SFScope has some of the details on what I did in the program. What I'd like to talk about here is what happened on Wednesday night.
Boston University's Metropolitan College, which runs their Center for Professional Education, decided to hold a recognition ceremony for their graduates. Before the ceremony, Nomi and I ate dinner at the BU Hillel. The Hillel is in a different, newer building than it was in when Nomi and I were there, and the dining hall is a much nicer place. Also, the food is incredible. I have to say, this is the best kept secret of kosher dining in the Boston area. The all-you-can-eat price is a bit steep, but the food is at the same level of quality as either Milk Street or Rubin's. I highly recommend stopping by the Hillel to any of my kosher-keeping friends if you're on the campus.
The recognition ceremony went from about 7 pm to 9 pm and was held in Metcalf Hall at the George Sherman Union. The ceremony itself was bookended with a reception. The dean of Metropolitan College spoke, as well as the director of the Center for Professional Education and the directors of the five certificate-granting programs. It was a very nice ceremony; they talked about how those of us who had taken on this extra job to improve ourselves had taken Robert Frost's road less traveled by, and they thanked our families for supporting us through this time. The only odd part of it was that I didn't really know any of the other graduates, but then again, I wasn't expected to.
Afterwards, Nomi took this picture of me with one of my instructors, David Pallai.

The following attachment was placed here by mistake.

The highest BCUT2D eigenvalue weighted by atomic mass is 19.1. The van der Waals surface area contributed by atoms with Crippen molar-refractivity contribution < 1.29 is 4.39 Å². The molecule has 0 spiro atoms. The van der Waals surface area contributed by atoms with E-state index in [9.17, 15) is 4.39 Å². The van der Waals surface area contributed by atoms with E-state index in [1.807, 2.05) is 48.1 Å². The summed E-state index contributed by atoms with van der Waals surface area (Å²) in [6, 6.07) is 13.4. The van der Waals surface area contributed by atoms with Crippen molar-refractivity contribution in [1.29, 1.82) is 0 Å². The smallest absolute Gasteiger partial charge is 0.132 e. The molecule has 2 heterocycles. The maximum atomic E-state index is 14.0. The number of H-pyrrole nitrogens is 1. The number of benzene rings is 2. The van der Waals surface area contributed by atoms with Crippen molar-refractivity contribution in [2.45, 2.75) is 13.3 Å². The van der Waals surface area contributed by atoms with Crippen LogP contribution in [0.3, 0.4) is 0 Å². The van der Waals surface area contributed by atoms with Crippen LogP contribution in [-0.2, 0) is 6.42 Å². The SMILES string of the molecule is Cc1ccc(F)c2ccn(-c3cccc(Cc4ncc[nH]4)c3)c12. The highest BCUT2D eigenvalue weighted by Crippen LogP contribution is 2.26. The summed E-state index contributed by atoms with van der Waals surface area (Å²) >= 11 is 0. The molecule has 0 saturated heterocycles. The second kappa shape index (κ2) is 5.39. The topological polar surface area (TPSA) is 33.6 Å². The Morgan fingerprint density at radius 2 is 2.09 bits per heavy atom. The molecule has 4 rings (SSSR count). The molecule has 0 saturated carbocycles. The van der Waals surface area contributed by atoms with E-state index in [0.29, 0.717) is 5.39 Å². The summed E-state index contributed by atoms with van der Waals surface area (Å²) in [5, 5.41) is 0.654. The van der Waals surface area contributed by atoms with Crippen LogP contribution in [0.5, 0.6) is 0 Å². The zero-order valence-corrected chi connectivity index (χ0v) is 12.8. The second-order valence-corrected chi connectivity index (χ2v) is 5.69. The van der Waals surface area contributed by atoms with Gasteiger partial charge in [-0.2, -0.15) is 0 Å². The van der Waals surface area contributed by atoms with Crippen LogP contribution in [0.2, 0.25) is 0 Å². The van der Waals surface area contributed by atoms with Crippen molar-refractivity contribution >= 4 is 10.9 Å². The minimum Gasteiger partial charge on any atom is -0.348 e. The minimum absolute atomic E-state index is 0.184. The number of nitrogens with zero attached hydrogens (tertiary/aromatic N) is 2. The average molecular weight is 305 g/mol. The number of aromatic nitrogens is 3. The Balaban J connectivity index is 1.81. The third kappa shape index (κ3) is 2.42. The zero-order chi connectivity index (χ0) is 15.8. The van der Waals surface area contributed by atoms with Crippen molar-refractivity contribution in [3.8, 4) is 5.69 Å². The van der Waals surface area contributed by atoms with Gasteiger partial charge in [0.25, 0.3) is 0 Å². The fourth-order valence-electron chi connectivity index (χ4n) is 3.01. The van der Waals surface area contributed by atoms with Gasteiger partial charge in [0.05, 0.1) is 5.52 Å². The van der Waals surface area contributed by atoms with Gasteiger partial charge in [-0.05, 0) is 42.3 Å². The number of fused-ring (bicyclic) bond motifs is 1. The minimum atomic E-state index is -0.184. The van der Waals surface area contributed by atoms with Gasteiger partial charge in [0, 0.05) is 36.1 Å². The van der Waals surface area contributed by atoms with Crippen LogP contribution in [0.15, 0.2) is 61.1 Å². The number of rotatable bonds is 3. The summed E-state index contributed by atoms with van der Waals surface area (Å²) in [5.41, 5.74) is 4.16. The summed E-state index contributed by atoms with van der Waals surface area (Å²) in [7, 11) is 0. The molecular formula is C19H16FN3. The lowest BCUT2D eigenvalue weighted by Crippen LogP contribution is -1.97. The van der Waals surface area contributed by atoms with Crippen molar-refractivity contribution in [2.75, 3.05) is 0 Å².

|Michael A. Burstein, David Pallai
Holding his Certificate in Publishing, Michael stands next to David Pallai, instructor extraordinaire. Photo copyright ©2008 Nomi S. Burstein.
I have to praise David here a lot. He was my instructor for three of my eight classes, and I enjoyed every minute of his teaching. He's the owner and publisher of Infinity Science Press, so it's clear that he teaches in the BU program out of a love of teaching. He stepped in to run the Book Workshop class when he was asked to do so, for which I will always be grateful.
In words, he taught me the number one rule of publishing, which is this: Publishing is a business. But from his enthusiasm for the field, it's clear that rule number two is that publishing can be a lot of fun as well.
I've said it before, and I'll say it again: if anyone in the Boston area is interested in learning about publishing, enroll in this program. I highly recommend it.
And Nomi? Thank you for letting me out of the house two nights a week for most of the year.